Dr. Bhatt: I definitely see- anything that’s happening right now, we see it in the economy, first of all. Many people are living like it’s this bucket-list living. They’re living like it’s the end of the world. They’re coming out of the pandemic with all this pent-up frustration because we have this inability to delay our own gratification even if it’s to our own benefit. Many people are out there spending money, living life, doing things where traditionally at this time of the year we would see certain tourist areas slowing down and certain tourist areas going up, but people are traveling. People are getting together. People are doing things and it’s not going to be much different when it comes to substance use. I think with substance use, you’re going to see that continued usage amongst people who are vaccinated and unvaccinated. Only time can tell what that result can be without being too speculative. Can it cause more damage? Yeah, if you’re unvaccinated and get COVID and you’re socially interacting with people, there’s of course an increased likelihood that you can catch something. But that can happen with any sort of airborne illness, not just necessarily COVID. That risk is there. People are going to be out there. They’re going to start to use again. They’re going to start to use in groups. If you’re unvaccinated and somebody around you has COVID, your increased likelihood to get it is present. 

Hayley: From the same survey, I saw that 47 percent of people said that they started sharing syringes or other paraphernalia during COVID because they didn’t have access to harm reduction or needle exchange programs. Have these programs returned to full capacity or has COVID changed how they operate?

Dr. Bhatt: Well, things have started to return and have returned. We even shifted the way we bring programs back to life. One was about the way we provide services, things did transition to Telehealth- everything from treatment programs to private practices, to AA and NA groups. As it pertains to needle exchange and other things, they have started to come back and are in place. Many people are still asking to wear masks when it comes to certain situations where the mixture of vaccinated and unvaccinated people exist, especially indoors. There is a push for everybody to have source control and wear a mask. Things have started to come back in place, and again, using technology and using other methods to help provide these services. Again, it’s sad; it’s ironic. When people are ending up using and ultimately their use is going to cause negative effects, needle exchange situations. It’s all harm reduction and that access was stopped. Hopefully if they are going to use- I hate to even say this, but when we talk about harm reduction we’re just talking about if you’re going to do it, we want you to be as safe as possible. Even though knowing that using it is not safe. But I think this is a public service endeavor; it is prevention and hopefully these programs get back up to speed as much as possible. Because, of course, we need to support people but not support the addiction, unfortunately.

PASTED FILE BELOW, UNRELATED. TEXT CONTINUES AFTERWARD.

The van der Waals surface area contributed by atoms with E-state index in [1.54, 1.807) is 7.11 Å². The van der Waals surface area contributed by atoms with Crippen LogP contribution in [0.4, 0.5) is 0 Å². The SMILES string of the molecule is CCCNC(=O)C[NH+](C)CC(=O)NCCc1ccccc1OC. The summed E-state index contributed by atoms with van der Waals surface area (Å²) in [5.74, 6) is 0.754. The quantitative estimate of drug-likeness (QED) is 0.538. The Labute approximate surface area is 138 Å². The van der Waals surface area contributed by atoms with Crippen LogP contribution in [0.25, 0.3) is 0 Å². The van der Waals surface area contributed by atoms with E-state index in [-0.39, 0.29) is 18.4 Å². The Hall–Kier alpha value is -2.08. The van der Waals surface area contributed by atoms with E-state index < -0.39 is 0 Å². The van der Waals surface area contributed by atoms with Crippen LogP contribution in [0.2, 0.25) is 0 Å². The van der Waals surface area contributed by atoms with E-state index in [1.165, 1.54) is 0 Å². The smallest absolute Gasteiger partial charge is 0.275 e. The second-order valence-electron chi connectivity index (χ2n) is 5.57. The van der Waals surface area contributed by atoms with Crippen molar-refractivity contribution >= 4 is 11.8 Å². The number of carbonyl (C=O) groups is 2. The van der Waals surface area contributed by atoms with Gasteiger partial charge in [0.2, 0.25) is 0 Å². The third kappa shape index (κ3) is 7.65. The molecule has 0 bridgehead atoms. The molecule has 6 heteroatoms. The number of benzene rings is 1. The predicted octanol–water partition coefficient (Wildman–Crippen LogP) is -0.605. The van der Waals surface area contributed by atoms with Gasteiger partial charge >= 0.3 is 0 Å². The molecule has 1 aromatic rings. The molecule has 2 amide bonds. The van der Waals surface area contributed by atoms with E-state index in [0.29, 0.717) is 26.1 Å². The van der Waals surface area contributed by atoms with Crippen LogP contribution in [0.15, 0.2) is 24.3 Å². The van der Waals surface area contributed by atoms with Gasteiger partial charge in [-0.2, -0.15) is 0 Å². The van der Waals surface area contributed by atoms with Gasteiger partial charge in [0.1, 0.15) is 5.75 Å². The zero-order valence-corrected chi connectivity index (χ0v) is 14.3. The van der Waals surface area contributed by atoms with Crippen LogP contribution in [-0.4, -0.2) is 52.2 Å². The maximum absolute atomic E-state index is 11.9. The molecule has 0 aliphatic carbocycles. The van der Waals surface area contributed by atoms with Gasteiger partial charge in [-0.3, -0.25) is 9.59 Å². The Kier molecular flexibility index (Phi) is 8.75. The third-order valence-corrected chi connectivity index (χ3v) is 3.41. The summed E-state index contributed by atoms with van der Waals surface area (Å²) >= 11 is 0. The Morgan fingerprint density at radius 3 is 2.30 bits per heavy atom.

Hayley: In regards to those harm reduction programs, 38 percent of people said that they believed they were at a higher risk of overdose during COVID. Do you think the availability of the vaccine may help reduce these rates in the next year?

Dr. Bhatt: As we saw and as we see with the disease of addiction, addiction, unfortunately, causes us to develop a lot of cognitive distortions. We will use when we’re addicted, any form, any rationalization, any situation to further perpetuate our substance use. It can be the pandemic being a situation as to why we’re using and then now the coming out of the pandemic as to why we’re using. If somebody’s on the right path to recovery, I think they can use any sort of situation to be the catalyst to continue seeking sobriety and trying to achieve recovery. Can the vaccine help? Of course. I think the vaccine can help keep people safe from getting COVID, and if COVID can be prevented, or at least exposure is minimized, or if you end up getting it the severity of the disease is not as severe, this can all help anybody not have any sort of morbidity, sickness, illness. There’s one less reason to have an excuse or rationalization to go use- “Oh, can you believe I’m dealing with this? Now I might as well use to cope with this.” It really depends on the individual. We know that the disease of addiction is an interpolate, interaction between these cognitive distortions, emotions, thoughts, related brain neurochemicals- that motivates us to seek a reward. It depends where we are within our disease. Can the vaccine help? Yeah, it can help reduce potentially getting COVID, but how will that manifest in the person’s behavior to seek out drugs or not seek out drugs? Well, that will have to be determined.